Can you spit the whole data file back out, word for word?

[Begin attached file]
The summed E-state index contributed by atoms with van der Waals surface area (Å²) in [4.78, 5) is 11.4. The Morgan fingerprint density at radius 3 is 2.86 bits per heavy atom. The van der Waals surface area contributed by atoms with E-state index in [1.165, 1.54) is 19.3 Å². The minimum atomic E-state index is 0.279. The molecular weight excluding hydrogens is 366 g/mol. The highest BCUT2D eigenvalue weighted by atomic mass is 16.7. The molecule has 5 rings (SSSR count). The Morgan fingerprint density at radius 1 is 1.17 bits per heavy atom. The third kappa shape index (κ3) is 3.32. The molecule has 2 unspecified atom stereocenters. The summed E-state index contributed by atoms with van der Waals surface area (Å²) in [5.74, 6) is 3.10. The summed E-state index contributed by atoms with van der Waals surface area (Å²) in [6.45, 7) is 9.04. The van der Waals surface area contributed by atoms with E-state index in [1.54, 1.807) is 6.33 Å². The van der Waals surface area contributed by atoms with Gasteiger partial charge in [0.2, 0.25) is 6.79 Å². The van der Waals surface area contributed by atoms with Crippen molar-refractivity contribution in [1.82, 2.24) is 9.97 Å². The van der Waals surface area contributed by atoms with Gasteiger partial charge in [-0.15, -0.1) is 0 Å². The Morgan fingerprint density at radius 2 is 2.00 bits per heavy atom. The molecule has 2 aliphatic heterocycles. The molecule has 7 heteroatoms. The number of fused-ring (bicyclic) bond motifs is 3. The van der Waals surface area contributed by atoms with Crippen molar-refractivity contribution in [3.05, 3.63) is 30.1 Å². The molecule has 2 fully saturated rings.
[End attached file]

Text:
The summed E-state index contributed by atoms with van der Waals surface area (Å²) in [4.78, 5) is 11.4. The Morgan fingerprint density at radius 3 is 2.86 bits per heavy atom. The van der Waals surface area contributed by atoms with E-state index in [1.165, 1.54) is 19.3 Å². The minimum atomic E-state index is 0.279. The molecular weight excluding hydrogens is 366 g/mol. The highest BCUT2D eigenvalue weighted by atomic mass is 16.7. The molecule has 5 rings (SSSR count). The Morgan fingerprint density at radius 1 is 1.17 bits per heavy atom. The third kappa shape index (κ3) is 3.32. The molecule has 2 unspecified atom stereocenters. The summed E-state index contributed by atoms with van der Waals surface area (Å²) in [5.74, 6) is 3.10. The summed E-state index contributed by atoms with van der Waals surface area (Å²) in [6.45, 7) is 9.04. The van der Waals surface area contributed by atoms with E-state index in [1.54, 1.807) is 6.33 Å². The van der Waals surface area contributed by atoms with Gasteiger partial charge in [0.2, 0.25) is 6.79 Å². The van der Waals surface area contributed by atoms with Crippen molar-refractivity contribution in [1.82, 2.24) is 9.97 Å². The van der Waals surface area contributed by atoms with Gasteiger partial charge in [-0.15, -0.1) is 0 Å². The Morgan fingerprint density at radius 2 is 2.00 bits per heavy atom. The molecule has 2 aliphatic heterocycles. The molecule has 7 heteroatoms. The number of fused-ring (bicyclic) bond motifs is 3. The van der Waals surface area contributed by atoms with Crippen molar-refractivity contribution in [3.05, 3.63) is 30.1 Å². The molecule has 2 fully saturated rings.